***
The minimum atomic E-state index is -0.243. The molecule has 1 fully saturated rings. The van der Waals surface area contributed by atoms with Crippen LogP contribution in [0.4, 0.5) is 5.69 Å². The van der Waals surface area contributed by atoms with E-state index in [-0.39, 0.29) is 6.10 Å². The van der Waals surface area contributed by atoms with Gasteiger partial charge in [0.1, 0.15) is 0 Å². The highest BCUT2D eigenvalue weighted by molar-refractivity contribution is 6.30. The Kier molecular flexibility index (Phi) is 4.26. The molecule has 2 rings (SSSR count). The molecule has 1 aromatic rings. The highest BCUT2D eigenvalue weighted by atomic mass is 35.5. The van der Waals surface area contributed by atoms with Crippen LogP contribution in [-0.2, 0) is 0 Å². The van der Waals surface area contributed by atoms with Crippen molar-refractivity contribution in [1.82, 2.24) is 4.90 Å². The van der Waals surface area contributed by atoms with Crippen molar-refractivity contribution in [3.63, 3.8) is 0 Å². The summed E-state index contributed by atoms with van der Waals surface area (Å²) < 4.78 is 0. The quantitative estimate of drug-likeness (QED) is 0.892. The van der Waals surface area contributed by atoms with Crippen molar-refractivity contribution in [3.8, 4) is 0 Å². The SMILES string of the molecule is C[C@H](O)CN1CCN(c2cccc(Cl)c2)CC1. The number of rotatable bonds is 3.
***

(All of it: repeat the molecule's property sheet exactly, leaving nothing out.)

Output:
The minimum atomic E-state index is -0.243. The molecule has 1 fully saturated rings. The van der Waals surface area contributed by atoms with Crippen LogP contribution in [0.4, 0.5) is 5.69 Å². The van der Waals surface area contributed by atoms with E-state index in [-0.39, 0.29) is 6.10 Å². The van der Waals surface area contributed by atoms with Gasteiger partial charge in [0.1, 0.15) is 0 Å². The highest BCUT2D eigenvalue weighted by molar-refractivity contribution is 6.30. The Kier molecular flexibility index (Phi) is 4.26. The molecule has 2 rings (SSSR count). The molecule has 1 aromatic rings. The highest BCUT2D eigenvalue weighted by atomic mass is 35.5. The van der Waals surface area contributed by atoms with Crippen LogP contribution in [-0.2, 0) is 0 Å². The van der Waals surface area contributed by atoms with Crippen molar-refractivity contribution in [1.82, 2.24) is 4.90 Å². The van der Waals surface area contributed by atoms with Crippen molar-refractivity contribution in [3.63, 3.8) is 0 Å². The summed E-state index contributed by atoms with van der Waals surface area (Å²) < 4.78 is 0. The quantitative estimate of drug-likeness (QED) is 0.892. The van der Waals surface area contributed by atoms with Crippen molar-refractivity contribution in [3.8, 4) is 0 Å². The SMILES string of the molecule is C[C@H](O)CN1CCN(c2cccc(Cl)c2)CC1. The number of rotatable bonds is 3.